Home » Breaking News, Customs & Trade » To GPS or not to GPS, that is the PH customs question

The Philippine Bureau of Customs (BOC) wants to explore other cargo tracking technologies aside from global positioning system earlier pushed under the GPS-Equipped Barrier Seal (GPSEBS) project.

“We need to address the electronic track-and-trace system under the GPSEBS so we are taking another study focused on the (cheapest) technology available,” Customs commissioner Rozzano Rufino Biazon said at the sidelines of a recent industry affair in Manila.

One of those being looked at, he noted, is the radio frequency identification (RFID) technology, mainly because it is cheaper, easier to use, and can be used for other operations at the bureau.

In a separate meeting with officials of the Philippine International Seafreight Forwarders Association, Biazon pointed out identification cards of BOC personnel already come with RFID technology but that the cards are not currently used for any particular purpose.

The irony isn’t lost on him, he said. “Ideally we should be able to tell where our employees are all the time with that technology.”

Specifically, the technology may be used to track which BOC personnel is doing what task. This, he said, should increase transparency and accountability, possibly minimizing corruption.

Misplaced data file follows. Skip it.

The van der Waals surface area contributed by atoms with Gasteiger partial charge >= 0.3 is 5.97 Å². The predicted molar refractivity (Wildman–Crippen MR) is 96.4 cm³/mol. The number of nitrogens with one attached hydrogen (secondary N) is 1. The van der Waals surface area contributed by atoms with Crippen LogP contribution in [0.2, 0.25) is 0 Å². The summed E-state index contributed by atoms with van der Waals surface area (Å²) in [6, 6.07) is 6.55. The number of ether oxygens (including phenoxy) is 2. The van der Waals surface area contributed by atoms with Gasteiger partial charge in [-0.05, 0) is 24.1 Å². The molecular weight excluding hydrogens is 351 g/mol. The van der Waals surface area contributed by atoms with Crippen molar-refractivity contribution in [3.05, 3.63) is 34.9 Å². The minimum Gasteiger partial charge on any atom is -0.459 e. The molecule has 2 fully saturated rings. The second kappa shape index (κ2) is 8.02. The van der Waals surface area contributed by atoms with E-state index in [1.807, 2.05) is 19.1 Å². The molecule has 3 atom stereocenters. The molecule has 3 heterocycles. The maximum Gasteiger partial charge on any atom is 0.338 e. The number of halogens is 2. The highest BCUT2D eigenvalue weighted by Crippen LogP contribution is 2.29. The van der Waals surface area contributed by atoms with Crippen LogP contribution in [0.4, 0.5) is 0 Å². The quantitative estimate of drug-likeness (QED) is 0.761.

The more expensive GPS technology was initially being pushed for its ability to track cargo movement minute by minute, the commissioner said. “GPS is a superior technology but that’s like killing a fly with a hammer. I don’t think we really need to track our cargo that closely. All we need to know is if the cargo left and arrived at the right destination.”

The GPS device would also supposedly immediately alert Philippine National Police (PNP) authorities when there is unauthorized opening of container doors. To this, Biazon quipped: “But how sure are you that the PNP will respond quickly?”

Société Generale de Surveillance has earlier been named as the GPSEBS service provider by the BOC.

The use of the GPS-equipped barrier seal is contained in Customs Administrative Order 4-2010 which requires cargo owners to equip their cargo with the device to allow BOC to track and monitor cargoes to their destination.

GPS by digitalart

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